Jackson hosts Christmas parade
Every year people are in awe as floats take over the streets for the annual Jackson Christmas Parade. This go-around parade-goers honored the bittersweet moment of Jackson’s late Police Chief Dennis Rushton and celebrated the city’s first black grand marshal while watching the convivial scenery of marching bands, businesses and Santa Claus cruising down Highway 125.
Rushton, who was Chief for 27 years, died in 2018. While his physical self is gone, many folks in the community said he impacted Jackson in a positive way.
“He was a great guy; he looked after his employees and he made sure the job was done and the town was safe, said friend of Rushton Patt Sullivan.
Resident of Beech Island and friend Jim Broome said he was a bit of a renaissance man.
″…He could cook; he always had the big grill,” Broome said. ”… He was always a guy that would come with his big grill and cook and feed for the masses. Working with the town even though he was a police chief, he was the knew-a-little-bit-about-everything guy. Them folks at Town Hall are really going to miss him because if they were having some trouble with something in the maintenance department or any kind of equipment, he had the know-how on calling this person. He just knew something about everything. … It’s gonna be a huge loss in this town.”
Though many folks attending were thinking of the contributions Rushton made to the community, others – in rainy, yet warm weather – had their eyes on old-fashioned and modern-day vehicles, first responders, reindeer floats with folks dressed in Christmas hats, boats and trucks decked out in Christmas decorations, snowmen, Christmas trees, and dozens of area school students riding around on floats.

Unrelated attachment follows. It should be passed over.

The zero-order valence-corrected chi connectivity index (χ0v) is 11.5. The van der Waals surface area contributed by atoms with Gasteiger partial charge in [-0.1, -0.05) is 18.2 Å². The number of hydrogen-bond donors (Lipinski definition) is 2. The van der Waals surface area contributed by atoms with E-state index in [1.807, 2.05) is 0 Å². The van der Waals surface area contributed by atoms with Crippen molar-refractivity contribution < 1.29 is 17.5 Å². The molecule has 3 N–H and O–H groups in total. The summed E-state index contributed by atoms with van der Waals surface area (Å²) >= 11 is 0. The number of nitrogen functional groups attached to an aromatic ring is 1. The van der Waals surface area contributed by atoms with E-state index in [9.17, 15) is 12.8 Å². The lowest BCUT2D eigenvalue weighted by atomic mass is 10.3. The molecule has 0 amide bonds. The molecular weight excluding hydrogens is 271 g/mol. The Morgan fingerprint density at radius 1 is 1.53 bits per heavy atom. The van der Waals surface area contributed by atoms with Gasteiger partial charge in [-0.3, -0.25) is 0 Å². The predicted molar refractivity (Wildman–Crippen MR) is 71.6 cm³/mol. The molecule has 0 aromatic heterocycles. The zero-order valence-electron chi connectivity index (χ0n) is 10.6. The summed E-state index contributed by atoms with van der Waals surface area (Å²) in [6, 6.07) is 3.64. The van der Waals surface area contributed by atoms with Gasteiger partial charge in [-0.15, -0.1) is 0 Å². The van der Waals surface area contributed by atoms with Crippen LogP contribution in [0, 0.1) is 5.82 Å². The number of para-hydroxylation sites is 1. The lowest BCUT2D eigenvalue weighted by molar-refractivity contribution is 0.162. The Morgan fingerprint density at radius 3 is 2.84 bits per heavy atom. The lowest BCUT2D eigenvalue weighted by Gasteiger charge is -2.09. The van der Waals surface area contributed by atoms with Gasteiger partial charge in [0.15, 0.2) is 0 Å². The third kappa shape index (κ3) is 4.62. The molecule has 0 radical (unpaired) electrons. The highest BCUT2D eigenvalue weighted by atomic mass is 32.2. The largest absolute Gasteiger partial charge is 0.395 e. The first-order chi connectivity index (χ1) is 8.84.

In the mix was Leon “Dusty” Stallings Jr., who is Jackson’s first African-American grand marshal. He was riding around in the backseat of a blue droptop waving to the dozens of parade-goers.
The last 37 years he has been a ball manager with Jackson High School and Silver Bluff High School. Stallings said he was proud to serve as the grand marshal.
“I love it; it surprised me too when they asked me to do it,” Stallings said after the parade. “I was going to a game Thursday night and Ms. Lynn came up to me and asked me ‘Guess what? You are going to be the grand marshal.’ This means everything to me.”
Frequent motorist of Jackson Billy Davis said the parade is good for the entire community.
“It’s for the schools and churches and it’s a way for the community to come together – harmony and love...,” Davis said.”
The floats that passed him by were in a contest, in which they were rated in categories of religious, commercial, miscellaneous, marching band, classic cars, tractors and best overall.
Also in the parade were Dennis Rushton Truck, Jackson Police Department, Silver Bluff NJROTC and Grand Marshal Banner, Senator Tom Young, Rep. Ronnie Young, Sherriff Mike Hunt and Aiken County Bloodhound Unit and Handlers.